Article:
Category: History

CARxR 1.08: Highway Numbering: U.S. Highways (Part I)CARxR 1.08: Highway Numbering: U.S. Highways (Part I)

In this episode, we continue our exploration of numbering of state highways by turning our attention to the U.S. highway system. These are the white shields with black numbers. It is the second episode in a four part miniseries on highway numbers in California. In this episode we talk about the history of the US highway system, how the US highways are numbered, how things have changed in the post-Interstate era, and we wax rhapsodic on the nostalgia of US highways. The remaining episodes in the miniseries will explore the numbering of and the history of California’s Interstates, and the signed county route system.

Our interview for this episode was to be with Jim McDonnell of AASHTO on AASHTO’s role in assigning US and Interstate numbers. But we’ve run into scheduling difficulties and haven’t been able to coordinate a recording time by our scheduled drop date. So consider this Part I of the episode. When we can get things coordinated with Jim we’ll record and release Part II.

Here’s the link to the show:

And here’s the link on Anchor.FM:

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CARxR 1.06: Chronology – CEQA and RealityCARxR 1.06: Chronology – CEQA and Reality

In this episode, we conclude our exploration the history of the State Highway System with the last episode in this 6-part miniseries. This episode focused on the post-1969 era in the stat highway system: the changes in the highway system after 1969; the impact of the environmental quality acts, and the growing involvement of the regional transportation agencies. We also explore the changes in governance of state highways.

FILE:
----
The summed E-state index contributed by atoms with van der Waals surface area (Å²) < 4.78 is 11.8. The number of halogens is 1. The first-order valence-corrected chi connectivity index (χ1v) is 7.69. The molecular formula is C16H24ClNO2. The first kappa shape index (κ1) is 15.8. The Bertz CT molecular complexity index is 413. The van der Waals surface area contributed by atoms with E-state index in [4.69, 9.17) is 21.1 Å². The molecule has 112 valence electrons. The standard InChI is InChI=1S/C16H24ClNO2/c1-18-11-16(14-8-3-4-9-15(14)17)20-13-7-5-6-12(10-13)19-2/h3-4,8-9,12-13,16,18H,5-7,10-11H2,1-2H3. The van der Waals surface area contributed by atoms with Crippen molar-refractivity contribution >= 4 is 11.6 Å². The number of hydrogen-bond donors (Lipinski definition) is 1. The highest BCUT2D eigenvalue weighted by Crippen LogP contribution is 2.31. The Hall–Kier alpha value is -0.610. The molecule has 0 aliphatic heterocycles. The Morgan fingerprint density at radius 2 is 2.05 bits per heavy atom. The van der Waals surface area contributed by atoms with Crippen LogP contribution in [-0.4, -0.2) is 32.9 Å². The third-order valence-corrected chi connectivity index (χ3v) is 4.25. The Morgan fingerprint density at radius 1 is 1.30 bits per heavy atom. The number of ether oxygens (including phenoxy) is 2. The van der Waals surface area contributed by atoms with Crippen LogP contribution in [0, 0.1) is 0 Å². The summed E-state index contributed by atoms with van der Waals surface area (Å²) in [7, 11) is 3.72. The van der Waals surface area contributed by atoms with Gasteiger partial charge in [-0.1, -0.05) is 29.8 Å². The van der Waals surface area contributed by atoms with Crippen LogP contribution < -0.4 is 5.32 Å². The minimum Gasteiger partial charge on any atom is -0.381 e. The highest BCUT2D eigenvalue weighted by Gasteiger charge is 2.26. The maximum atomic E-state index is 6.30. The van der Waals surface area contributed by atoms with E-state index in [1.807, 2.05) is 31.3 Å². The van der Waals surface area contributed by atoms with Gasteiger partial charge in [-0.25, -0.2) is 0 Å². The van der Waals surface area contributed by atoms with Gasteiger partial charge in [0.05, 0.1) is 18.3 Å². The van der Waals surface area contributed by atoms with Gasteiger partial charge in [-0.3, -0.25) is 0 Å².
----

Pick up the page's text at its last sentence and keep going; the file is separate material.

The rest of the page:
Our interview is with Gary Ruggerone, who was the Caltrans District 5 Environmental Branch Chief from June 1980 until December 2010 when he retired from Caltrans. He started as as an Environmental Planner in D7 in March 1979, one of 5 environmental planners hired off the very first Environmental Planner Civil Service Exam. He was directly involved with Caltrans during the early days of CEQA and NEPA and is joining us to provide valuable insight on the impact of the CEQA. Gary is currently the Owner/Principal Environmental Planner of Piedra Environmental Consultants, a local environmental planning firm specializing in CEQA and NEPA analysis and regulatory permit compliance for transportation-related projects. A life-long resident of California, Gary earned a Bachelor of Science in Biological Sciences from California Polytechnic State University, Pomona, and a Master of Arts in Population Aquatic Biology from the University of California at Santa Barbara.

Here’s the link to the show:

And here’s the link on Anchor.FM:

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CARxR Ep. 1.05: Chronology – The Great Renumbering and New FreewaysCARxR Ep. 1.05: Chronology – The Great Renumbering and New Freeways

In this episode, we’re continuing to explore the history of the State Highway System, focusing on the construction boom in the 1960s under the administration of Pat Brown. This period saw the great renumbering, as highways were unified under a combined legislative / sign route system (as opposed to the separate systems that existing previously). It also saw a tremendous expansion of the freeways as construction worked hard to meet the construction deadlines. The period ended with the passage of the California Environmental Quality Act (CEQA), the election of Ronald Reagan, and the Freeway Revolts.

Our interview is with Arturo Salazar, a retired District 7 Caltrans engineer and moderator of the Freeways of Los Angeles Facebook group.

Here’s the link to the show:

And here’s the link on Anchor.FM:

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CARxR Ep. 1.04: Expanding the State Highway System after WWIICARxR Ep. 1.04: Expanding the State Highway System after WWII